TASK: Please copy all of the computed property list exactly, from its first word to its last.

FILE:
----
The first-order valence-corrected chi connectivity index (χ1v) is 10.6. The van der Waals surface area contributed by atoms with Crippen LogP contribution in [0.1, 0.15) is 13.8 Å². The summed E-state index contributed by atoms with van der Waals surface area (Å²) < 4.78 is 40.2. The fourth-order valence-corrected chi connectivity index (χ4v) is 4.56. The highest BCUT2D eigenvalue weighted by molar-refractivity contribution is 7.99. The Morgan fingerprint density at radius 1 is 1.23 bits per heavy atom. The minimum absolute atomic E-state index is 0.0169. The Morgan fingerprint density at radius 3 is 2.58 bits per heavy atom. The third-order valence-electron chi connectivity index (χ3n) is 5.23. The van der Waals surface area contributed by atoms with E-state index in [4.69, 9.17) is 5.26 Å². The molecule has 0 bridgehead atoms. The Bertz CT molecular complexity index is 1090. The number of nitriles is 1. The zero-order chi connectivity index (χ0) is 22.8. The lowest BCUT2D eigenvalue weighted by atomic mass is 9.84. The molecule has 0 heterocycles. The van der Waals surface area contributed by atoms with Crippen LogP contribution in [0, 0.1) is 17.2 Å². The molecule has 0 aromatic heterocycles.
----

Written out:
The first-order valence-corrected chi connectivity index (χ1v) is 10.6. The van der Waals surface area contributed by atoms with Crippen LogP contribution in [0.1, 0.15) is 13.8 Å². The summed E-state index contributed by atoms with van der Waals surface area (Å²) < 4.78 is 40.2. The fourth-order valence-corrected chi connectivity index (χ4v) is 4.56. The highest BCUT2D eigenvalue weighted by molar-refractivity contribution is 7.99. The Morgan fingerprint density at radius 1 is 1.23 bits per heavy atom. The minimum absolute atomic E-state index is 0.0169. The Morgan fingerprint density at radius 3 is 2.58 bits per heavy atom. The third-order valence-electron chi connectivity index (χ3n) is 5.23. The van der Waals surface area contributed by atoms with E-state index in [4.69, 9.17) is 5.26 Å². The molecule has 0 bridgehead atoms. The Bertz CT molecular complexity index is 1090. The number of nitriles is 1. The zero-order chi connectivity index (χ0) is 22.8. The lowest BCUT2D eigenvalue weighted by atomic mass is 9.84. The molecule has 0 heterocycles. The van der Waals surface area contributed by atoms with Crippen LogP contribution in [0, 0.1) is 17.2 Å². The molecule has 0 aromatic heterocycles.